August 22, 2009
Should Matt Prior go through a lean spell after February 2010 then it is entirely feasible that England’s numbers 4, 5 and 6 be made up of Yarpie farm boys. Kieswetter, who qualifies as a Pom this winter, looks quality. Pietersen will return. And Jonathan Trott has sealed his place in the England team with a quality knock against the Aussies, on a tricky pitch, and when it really counted.
Trott batted magnifcently. At no stage did he look in any trouble. His shots were crisp, hit temperement tempered and he provided the solidity that England’s middle order have sadly lacked all summer. England have probably done enough to guarantee a win in this test, however, one shouldn’t tempt fate by citing inevitabilities.
England’s bowlers failed to make inroads into the Aussie batsmen this evening, but a good day tomorrow could see England claim the Urn 2-1. I’ve got a nagging feeling that it won’t be that easy.
August 21, 2009
Blimey george! Stuart Broad is on fire. Three weeks ago he was up for the chop and England’s biggest bowling loser. Now, 11 wickets later, he has possibly bowled England to the brink of an Ashes series winning win.
I really don’t want to tempt fate here, so I’m not saying anything more!
August 20, 2009
307 for 8 isn’t necessarily quite where England would want to be at the end of day 1, however, it isn’t necessarily the worst start to a test that will produce a result.
On a classic Oval belter England would have wanted 500 at least. This, however, is not a classic Oval belter. It looks two paced and it has turned already.
Crucially England has batted first. England would want at least another 50 tomorrow morning, however, they are in the game, have the better bowlers for the conditions and everything to play for. Game on!
Oh, and this is the first time I’ve seen Jonathan Trott bat. He looks good and reminded me of Steve Waugh. That can’t be a bad thing.
August 16, 2009
So, England have replaced Bopara with Trott for the final test. Trott was the next cab off the rank, but it is a massive ask for him to come in and perform on the biggest stage possible at the first time of asking.
It could of been Bopara or Bell he replaced, both players that have shoine brightly against second rate test sides before being exposed against the very best. I reckon that Bopara is a better long term bet that Bell, but I guess you have a problem when you have three batsmen (Collingwood, Bell and Bopara) all best suited to and fighting for a number 5 spot.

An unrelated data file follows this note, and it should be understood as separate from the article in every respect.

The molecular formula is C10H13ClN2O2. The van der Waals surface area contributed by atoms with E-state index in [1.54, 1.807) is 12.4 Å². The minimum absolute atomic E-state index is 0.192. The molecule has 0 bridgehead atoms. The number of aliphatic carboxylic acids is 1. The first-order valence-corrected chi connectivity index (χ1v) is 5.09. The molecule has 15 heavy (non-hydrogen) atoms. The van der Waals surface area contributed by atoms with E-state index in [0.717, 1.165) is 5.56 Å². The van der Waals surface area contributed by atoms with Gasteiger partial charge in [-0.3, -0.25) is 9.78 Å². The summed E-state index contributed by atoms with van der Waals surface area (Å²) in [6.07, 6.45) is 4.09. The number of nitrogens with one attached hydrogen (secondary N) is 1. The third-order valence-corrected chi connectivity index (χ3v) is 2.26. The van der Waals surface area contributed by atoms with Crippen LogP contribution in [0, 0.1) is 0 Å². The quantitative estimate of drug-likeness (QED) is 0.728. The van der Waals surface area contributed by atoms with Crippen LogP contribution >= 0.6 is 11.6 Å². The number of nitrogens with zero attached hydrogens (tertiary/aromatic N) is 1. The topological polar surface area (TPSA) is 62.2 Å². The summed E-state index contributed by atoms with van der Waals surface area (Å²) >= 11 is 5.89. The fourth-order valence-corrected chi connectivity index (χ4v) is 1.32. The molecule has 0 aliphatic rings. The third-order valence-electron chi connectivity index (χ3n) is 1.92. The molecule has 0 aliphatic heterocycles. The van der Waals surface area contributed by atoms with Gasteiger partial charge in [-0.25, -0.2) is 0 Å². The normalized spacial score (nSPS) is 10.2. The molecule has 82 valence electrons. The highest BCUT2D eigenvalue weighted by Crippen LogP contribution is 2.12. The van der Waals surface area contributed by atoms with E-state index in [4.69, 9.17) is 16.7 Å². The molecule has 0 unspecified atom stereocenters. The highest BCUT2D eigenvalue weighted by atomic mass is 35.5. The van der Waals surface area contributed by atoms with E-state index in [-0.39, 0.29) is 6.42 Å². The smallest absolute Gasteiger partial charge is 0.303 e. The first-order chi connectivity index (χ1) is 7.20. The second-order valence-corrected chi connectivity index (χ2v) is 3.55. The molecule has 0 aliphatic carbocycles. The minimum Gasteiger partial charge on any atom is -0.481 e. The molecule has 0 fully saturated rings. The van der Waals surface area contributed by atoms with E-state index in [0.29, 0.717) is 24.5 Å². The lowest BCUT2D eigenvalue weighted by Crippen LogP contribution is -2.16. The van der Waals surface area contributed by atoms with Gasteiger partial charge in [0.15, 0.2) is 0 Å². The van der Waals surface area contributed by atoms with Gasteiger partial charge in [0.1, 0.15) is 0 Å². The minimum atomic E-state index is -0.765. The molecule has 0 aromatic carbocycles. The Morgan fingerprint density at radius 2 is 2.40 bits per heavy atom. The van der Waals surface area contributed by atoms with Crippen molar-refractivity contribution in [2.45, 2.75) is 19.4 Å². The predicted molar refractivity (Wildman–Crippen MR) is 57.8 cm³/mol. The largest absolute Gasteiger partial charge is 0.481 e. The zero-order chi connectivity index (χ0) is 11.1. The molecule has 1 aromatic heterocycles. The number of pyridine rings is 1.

August 8, 2009
Thank the lord that Prior was dropped off the last ball of the day, otherwise Ponting might have claimed the extra time and possibly ended the test inside 2 days. To be fair, I don’t think the end can come soon enough for England. We have been woeful in every area this test. Poor batting, poor bowling, poor fielding and – dare I say it – poor captaincy. The bowlers have been abominable, which has forced Strauss to set fields for bad bowling, but he shouldn’t be doing that.
England’s top order has looked inadequate all series, and this test has ruthlessly exposed its weaknesses. We are too relient on Strauss and Pietersen. Take one out through injury and the other has a poor test, then we are in trouble. Cook showed promise during this match, which is far better than the previous tests, but he didn’t make it count. Bopara has been made to look very poor by the Aussie bowlers. Ian Bell, well, he has been Ian Bell-like. The Aussies seems to have Paul Collingwood’s measure. Strauss aside, Prior is looking like England’s best batsman, and he hasn’t delivered big yet.
England are too reliant on four players – Strauss, Pietersen, Flintoff and Anderson. Take two out due to injury, and the other two have poor matches, and – to be honest – England look like a club side.
England will lose this match in a hurry tomorrow morning, leaving enough time for England to have a serious think ahead of the fifth, final and deciding test at The Oval. England are short on form and class in the batting department, and while I wouldn’t usually demand changes, the nature of this performance needs fresh faces to reinvigorate a damaged side. These are desperate times, I wonder what Rob Key and Mark Ramprakash are doing?
August 7, 2009
No, but it feels a bit like it. 72-6 at lunch, oh dear.
August 5, 2009
Posted by thevillagecricketer under cricket
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Listening to Radio 2 the other day, I was treated to hearing the bizarrely named song Meeting Mr Miandad, by The Duckworth Lewis Method, a cricket-inspired Irish pop group formed by Neil Hannon of The Divine Comedy and Thomas Walsh of Pugwash. If I get hold of a copy of their album I’ll review it on the site. A cricket-inspired Irish pop group, whatever next?
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